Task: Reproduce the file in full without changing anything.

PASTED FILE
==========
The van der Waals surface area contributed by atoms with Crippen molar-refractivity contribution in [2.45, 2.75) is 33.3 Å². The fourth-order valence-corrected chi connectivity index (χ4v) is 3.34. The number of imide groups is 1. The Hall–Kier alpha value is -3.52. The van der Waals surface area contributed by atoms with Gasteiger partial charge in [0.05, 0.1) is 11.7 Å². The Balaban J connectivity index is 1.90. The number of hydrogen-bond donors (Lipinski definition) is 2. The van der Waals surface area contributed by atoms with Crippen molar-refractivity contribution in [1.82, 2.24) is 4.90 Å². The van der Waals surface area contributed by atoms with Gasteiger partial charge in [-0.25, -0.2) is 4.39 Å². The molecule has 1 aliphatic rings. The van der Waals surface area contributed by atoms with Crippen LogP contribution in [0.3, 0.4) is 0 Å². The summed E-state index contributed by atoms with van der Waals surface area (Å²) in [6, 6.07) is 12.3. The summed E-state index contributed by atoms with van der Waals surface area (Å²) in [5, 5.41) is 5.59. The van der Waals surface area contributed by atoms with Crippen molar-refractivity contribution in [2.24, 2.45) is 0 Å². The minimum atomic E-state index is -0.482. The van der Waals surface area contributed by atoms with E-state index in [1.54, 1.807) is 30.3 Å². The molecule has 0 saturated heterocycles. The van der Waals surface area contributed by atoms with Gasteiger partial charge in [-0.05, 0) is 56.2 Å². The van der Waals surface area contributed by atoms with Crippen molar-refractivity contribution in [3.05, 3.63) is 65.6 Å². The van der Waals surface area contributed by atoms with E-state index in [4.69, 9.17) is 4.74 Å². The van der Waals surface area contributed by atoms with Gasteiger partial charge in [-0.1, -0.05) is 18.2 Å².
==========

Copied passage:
The van der Waals surface area contributed by atoms with Crippen molar-refractivity contribution in [2.45, 2.75) is 33.3 Å². The fourth-order valence-corrected chi connectivity index (χ4v) is 3.34. The number of imide groups is 1. The Hall–Kier alpha value is -3.52. The van der Waals surface area contributed by atoms with Gasteiger partial charge in [0.05, 0.1) is 11.7 Å². The Balaban J connectivity index is 1.90. The number of hydrogen-bond donors (Lipinski definition) is 2. The van der Waals surface area contributed by atoms with Crippen molar-refractivity contribution in [1.82, 2.24) is 4.90 Å². The van der Waals surface area contributed by atoms with Gasteiger partial charge in [-0.25, -0.2) is 4.39 Å². The molecule has 1 aliphatic rings. The van der Waals surface area contributed by atoms with Crippen LogP contribution in [0.3, 0.4) is 0 Å². The summed E-state index contributed by atoms with van der Waals surface area (Å²) in [6, 6.07) is 12.3. The summed E-state index contributed by atoms with van der Waals surface area (Å²) in [5, 5.41) is 5.59. The van der Waals surface area contributed by atoms with Crippen molar-refractivity contribution in [2.24, 2.45) is 0 Å². The minimum atomic E-state index is -0.482. The van der Waals surface area contributed by atoms with E-state index in [1.54, 1.807) is 30.3 Å². The molecule has 0 saturated heterocycles. The van der Waals surface area contributed by atoms with Gasteiger partial charge in [-0.05, 0) is 56.2 Å². The van der Waals surface area contributed by atoms with Crippen molar-refractivity contribution in [3.05, 3.63) is 65.6 Å². The van der Waals surface area contributed by atoms with E-state index in [4.69, 9.17) is 4.74 Å². The van der Waals surface area contributed by atoms with Gasteiger partial charge in [-0.1, -0.05) is 18.2 Å².